One of the most exciting events in my twenty years of collecting historic decks occurred in 2017 when Sullivan Hismans (Tarot Sheet Revival.com) introduced the Budapest Tarot. He meticulously recreated a very important fifteenth-century deck that only exists in museum collections as partly damaged uncut sheets of cards. This limited edition of 250 decks sold out quickly and has become a favorite reading deck of the lucky few who own one. Hismans just released another edition of 450 Budapest decks with some changes that I’ll illustrate below. But first, I want to put the deck in its historic context. Read more
For the first and last time on this blog I’m reviewing a deck by a DFO (Dead French Occultist). I usually run out of the room when someone starts in about Kabbalistic associations with tarot (it’s a personal hang-up). But I know a gorgeous deck when I see one. Marco Benedetti’s gold foil edition of Wirth’s 1926 deck is pure magic. Read more
Acquiring this hard-to-find deck inspired me to get acquainted with Valentina Visconti and learn about the chapter of her life depicted in these cards.
In 1389, Valentina set out in a magnificent procession from Milan to France to meet her husband Louis, Duke of Orléans, brother of the mad king of France, Charles VI. They had been married in a proxy ceremony two years before, but meeting in person was delayed while Valentina’s father, the Duke of Milan, scraped together her extremely expensive dowry. The procession stopped in the town of Asti to spend five days enjoying the Palio (horse races). Read more
Another beautiful edition of The Cartomancer just arrived in my mailbox. With a new owner, Arwen Lynch, the magazine has become even more eclectic. This issue contains thoughts on shadow work with tarot, plus articles on divination with tea leaves, Lenormand decks and playing cards. I was very happy to see several pages of tarot art in rich colors on a black background — a tradition in each issue. Read more
Sigismondo Malatesta, bad boy of the Renaissance, gave us our first documented evidence for tarot. Researcher Franco Pratesi discovered a note in a Florentine account book dated September 16, 1440 saying a deck of naibi a trionfi had been sent to Malatesta that was beautiful, expensive and decorated with his arms. In 1452 he surfaced again in connection with tarot. Bianca, the Duchess of Milan, sent a note to her husband Francesco saying Malatesta was asking for the trionfi cards that were made in Cremona. Read more
Waves of shock and grief are rolling through a large segment of the tarot community in reaction to the announcement that www.tarotforum.net will be shut down as of July 14, 2017. Since 2002, Tarotforum has been one of the largest and best-moderated communities on the internet. When Tarot_L on Yahoo shut down over a decade ago, Tarotforum became my go-to place for tarot history. I’m greatly relieved to learn that the forum will still exist in read-only form, so we won’t be losing its huge storehouse of information. Read more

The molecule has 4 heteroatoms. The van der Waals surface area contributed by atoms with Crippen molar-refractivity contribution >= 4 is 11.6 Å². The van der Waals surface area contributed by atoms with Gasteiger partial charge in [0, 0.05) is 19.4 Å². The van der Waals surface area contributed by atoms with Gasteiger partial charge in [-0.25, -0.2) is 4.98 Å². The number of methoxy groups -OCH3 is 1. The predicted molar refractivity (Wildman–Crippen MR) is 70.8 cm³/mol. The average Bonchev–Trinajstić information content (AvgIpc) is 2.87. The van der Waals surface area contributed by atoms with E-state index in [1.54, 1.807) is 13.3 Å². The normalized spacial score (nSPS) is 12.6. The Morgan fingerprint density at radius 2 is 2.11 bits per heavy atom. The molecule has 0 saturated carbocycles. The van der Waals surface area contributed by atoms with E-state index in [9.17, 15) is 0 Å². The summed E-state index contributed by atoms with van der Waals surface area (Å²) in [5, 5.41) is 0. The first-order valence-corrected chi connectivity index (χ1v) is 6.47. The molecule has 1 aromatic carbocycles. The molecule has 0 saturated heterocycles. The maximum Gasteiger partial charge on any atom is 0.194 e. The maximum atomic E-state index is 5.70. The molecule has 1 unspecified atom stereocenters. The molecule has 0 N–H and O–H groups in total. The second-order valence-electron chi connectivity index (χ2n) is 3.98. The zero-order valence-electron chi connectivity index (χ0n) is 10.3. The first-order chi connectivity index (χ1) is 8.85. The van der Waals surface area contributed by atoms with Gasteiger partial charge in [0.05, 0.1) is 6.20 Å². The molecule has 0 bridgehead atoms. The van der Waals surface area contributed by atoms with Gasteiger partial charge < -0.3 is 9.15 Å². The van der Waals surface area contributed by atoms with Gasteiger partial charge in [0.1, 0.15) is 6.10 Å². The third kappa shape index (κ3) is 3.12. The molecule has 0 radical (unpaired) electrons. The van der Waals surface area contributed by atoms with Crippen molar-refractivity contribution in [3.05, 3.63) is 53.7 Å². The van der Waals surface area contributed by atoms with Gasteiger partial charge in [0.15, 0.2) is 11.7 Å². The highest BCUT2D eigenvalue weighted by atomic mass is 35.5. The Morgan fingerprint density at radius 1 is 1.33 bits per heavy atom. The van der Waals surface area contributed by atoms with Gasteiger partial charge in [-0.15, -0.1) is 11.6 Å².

Are you ready for immersion in the electrifying atmosphere of pre-revolutionary Paris? Etteilla, Cagliostro and de Gebelin flourished in this era of scientific marvels, crackpot inventions and magnetic healing. Pseudo-science, alchemy, astrology, and fantasies of the Golden Age swirled about uncritically in the public mind. In this atmosphere, stories of golden tablets under the pyramids inscribed with ancient wisdom didn’t seem the least bit implausible. Read more
At least three times in the past few weeks I’ve heard people refer to “the hairdresser Etteilla,” mindlessly repeating disinformation that Eliphas Levi and A. E. Waite rather viciously spread about the founder of modern tarot. Etteilla-bashing hit its stride in the mid-19th century when Eliphas Levi published statements like:
Etteilla or Alliette, an illumine hairdresser, exclusively engrossed by his divinatory system, and the emolument he could derive from it, neither proficient in his own language nor even in orthography, pretended to reform, and thus attribute to himself the Book of Thoth.
This illuminated hairdresser, after working for thirty years, only succeeded in producing a bastard set, the Keys of which are transposed, so that the numbers no longer answer to the signs.
The writings of Etteilla, now very rare, are obscure, wearisome and barbarous in style.
Generations of authors have mindlessly parroted Levi without bothering to learn about the man behind the slander. Read more
Artist Ofri Cnaani turned a New York Chelsea gallery into a card reading emporium and used her readings to generate unique works of art for her clients. According to a review in the December 2015 issue of Art News, Cnaani used her own custom-made, over-sized cards.
The client picked a card at random, handed Ms. Cnaani a personal item, then selected two more items from a stash of odds and ends hanging on the wall. Cnaani then created a collage using the card and the selected items, plus fabric scraps and beads. A surveillance camera photographed the collage and projected it onto a screen in the shop window. Read more
According to a review in the November 2015 issue of Art News, a museum in Bordeaux, France has just wrapped up a 50-year retrospective of Alejandro Jodorowsky’s career. In the photo shown here, peeking out from under the screen, you can see the bottoms of the Tarot de Marseille that Jodorowsky designed with Philippe Camoin. But Jodorowsky is about a lot more than tarot. Read more